We have examined genomic and transcriptomic abnormalities in human and canine samples to evaluate the canine model’s validity for breast cancer research, emphasizing similarities and differences. Both species commonly utilize serum tumor markers and noncoding microRNAs. Immunohistochemistry and immunocytochemistry were employed to illustrate and compare results based on histological diagnoses. In addition to these factors, similarities exist in spontaneous tumor occurrence, age of onset, hormonal influences, and disease progression, including tumor size, clinical stage, and lymph node involvement. Molecular traits such as hormone receptor status, Epidermal Growth Factor Receptor (EGFR), and proliferation markers (Ki67) further endorse the canine model’s utility in breast cancer studies. The advancement of technologies facilitates the identification of new cancer-associated molecules, both coding and non-coding genes, underscoring their potential as prognostic/diagnostic biomarkers and therapeutic targets.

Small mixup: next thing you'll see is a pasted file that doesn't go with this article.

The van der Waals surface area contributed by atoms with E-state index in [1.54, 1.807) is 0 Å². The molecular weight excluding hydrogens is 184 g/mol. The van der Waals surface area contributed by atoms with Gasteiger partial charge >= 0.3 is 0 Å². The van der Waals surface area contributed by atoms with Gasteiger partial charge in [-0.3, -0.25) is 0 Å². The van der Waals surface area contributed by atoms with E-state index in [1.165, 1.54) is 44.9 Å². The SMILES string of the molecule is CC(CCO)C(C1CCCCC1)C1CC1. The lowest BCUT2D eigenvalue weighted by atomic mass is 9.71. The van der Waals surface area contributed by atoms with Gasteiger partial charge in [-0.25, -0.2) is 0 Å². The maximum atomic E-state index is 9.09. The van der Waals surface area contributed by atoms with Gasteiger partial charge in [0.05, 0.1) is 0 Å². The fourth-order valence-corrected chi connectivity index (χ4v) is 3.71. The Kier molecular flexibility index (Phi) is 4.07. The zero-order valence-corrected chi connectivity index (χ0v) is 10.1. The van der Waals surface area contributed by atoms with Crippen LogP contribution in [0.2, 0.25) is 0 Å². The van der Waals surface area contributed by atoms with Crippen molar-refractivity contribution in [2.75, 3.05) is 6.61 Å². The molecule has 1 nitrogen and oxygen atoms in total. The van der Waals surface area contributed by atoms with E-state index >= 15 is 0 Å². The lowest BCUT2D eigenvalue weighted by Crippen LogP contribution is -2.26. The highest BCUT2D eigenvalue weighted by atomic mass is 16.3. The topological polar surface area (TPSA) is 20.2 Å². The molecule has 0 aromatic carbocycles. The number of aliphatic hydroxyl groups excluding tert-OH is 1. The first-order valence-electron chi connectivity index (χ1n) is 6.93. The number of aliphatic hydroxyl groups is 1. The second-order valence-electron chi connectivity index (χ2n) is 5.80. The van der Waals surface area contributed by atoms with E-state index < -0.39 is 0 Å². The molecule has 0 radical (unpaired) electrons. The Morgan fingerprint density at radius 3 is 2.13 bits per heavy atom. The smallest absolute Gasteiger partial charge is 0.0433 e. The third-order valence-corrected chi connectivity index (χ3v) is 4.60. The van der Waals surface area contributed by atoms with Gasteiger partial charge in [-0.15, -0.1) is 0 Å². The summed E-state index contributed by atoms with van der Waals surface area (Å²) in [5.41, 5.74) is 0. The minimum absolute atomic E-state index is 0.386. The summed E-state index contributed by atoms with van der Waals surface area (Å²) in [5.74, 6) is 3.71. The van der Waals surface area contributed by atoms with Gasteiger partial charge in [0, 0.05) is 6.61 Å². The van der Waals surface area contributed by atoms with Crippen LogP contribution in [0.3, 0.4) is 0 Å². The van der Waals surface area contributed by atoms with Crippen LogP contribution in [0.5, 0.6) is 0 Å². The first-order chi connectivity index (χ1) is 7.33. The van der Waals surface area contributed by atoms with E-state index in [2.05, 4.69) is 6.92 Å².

human breast cancer (HBC), canine breast cancer (CBC), immune system, immunotherapy, comparative oncology, translational research